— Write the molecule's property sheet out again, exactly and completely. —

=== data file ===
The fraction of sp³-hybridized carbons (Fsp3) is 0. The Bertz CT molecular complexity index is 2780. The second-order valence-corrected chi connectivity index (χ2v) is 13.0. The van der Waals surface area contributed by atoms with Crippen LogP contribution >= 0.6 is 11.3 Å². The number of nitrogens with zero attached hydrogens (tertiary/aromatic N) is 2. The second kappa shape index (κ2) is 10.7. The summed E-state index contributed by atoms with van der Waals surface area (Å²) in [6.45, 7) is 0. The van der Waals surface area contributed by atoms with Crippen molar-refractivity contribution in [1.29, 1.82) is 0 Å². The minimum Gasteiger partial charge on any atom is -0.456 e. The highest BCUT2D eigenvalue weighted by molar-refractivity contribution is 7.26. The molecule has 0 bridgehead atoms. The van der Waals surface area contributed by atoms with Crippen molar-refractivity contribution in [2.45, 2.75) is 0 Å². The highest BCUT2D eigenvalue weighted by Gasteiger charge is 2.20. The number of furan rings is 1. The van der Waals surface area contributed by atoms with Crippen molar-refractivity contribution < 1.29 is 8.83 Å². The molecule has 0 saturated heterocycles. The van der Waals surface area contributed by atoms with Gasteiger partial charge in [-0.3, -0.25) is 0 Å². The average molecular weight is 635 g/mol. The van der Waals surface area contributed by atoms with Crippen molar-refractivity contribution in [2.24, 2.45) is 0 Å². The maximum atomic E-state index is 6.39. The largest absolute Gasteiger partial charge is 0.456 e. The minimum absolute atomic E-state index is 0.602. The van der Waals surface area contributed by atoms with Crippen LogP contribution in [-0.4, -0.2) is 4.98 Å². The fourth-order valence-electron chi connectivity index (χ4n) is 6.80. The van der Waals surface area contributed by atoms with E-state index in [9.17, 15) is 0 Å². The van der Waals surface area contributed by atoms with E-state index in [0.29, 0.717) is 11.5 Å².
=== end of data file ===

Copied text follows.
The fraction of sp³-hybridized carbons (Fsp3) is 0. The Bertz CT molecular complexity index is 2780. The second-order valence-corrected chi connectivity index (χ2v) is 13.0. The van der Waals surface area contributed by atoms with Crippen LogP contribution >= 0.6 is 11.3 Å². The number of nitrogens with zero attached hydrogens (tertiary/aromatic N) is 2. The second kappa shape index (κ2) is 10.7. The summed E-state index contributed by atoms with van der Waals surface area (Å²) in [6.45, 7) is 0. The van der Waals surface area contributed by atoms with Crippen molar-refractivity contribution in [1.29, 1.82) is 0 Å². The minimum Gasteiger partial charge on any atom is -0.456 e. The highest BCUT2D eigenvalue weighted by molar-refractivity contribution is 7.26. The molecule has 0 bridgehead atoms. The van der Waals surface area contributed by atoms with Crippen molar-refractivity contribution in [2.45, 2.75) is 0 Å². The highest BCUT2D eigenvalue weighted by Gasteiger charge is 2.20. The number of furan rings is 1. The van der Waals surface area contributed by atoms with Crippen molar-refractivity contribution < 1.29 is 8.83 Å². The molecule has 0 saturated heterocycles. The van der Waals surface area contributed by atoms with Gasteiger partial charge in [-0.3, -0.25) is 0 Å². The average molecular weight is 635 g/mol. The van der Waals surface area contributed by atoms with Crippen molar-refractivity contribution in [2.24, 2.45) is 0 Å². The maximum atomic E-state index is 6.39. The largest absolute Gasteiger partial charge is 0.456 e. The minimum absolute atomic E-state index is 0.602. The van der Waals surface area contributed by atoms with Crippen LogP contribution in [-0.4, -0.2) is 4.98 Å². The fourth-order valence-electron chi connectivity index (χ4n) is 6.80. The van der Waals surface area contributed by atoms with E-state index in [9.17, 15) is 0 Å². The van der Waals surface area contributed by atoms with E-state index in [0.29, 0.717) is 11.5 Å².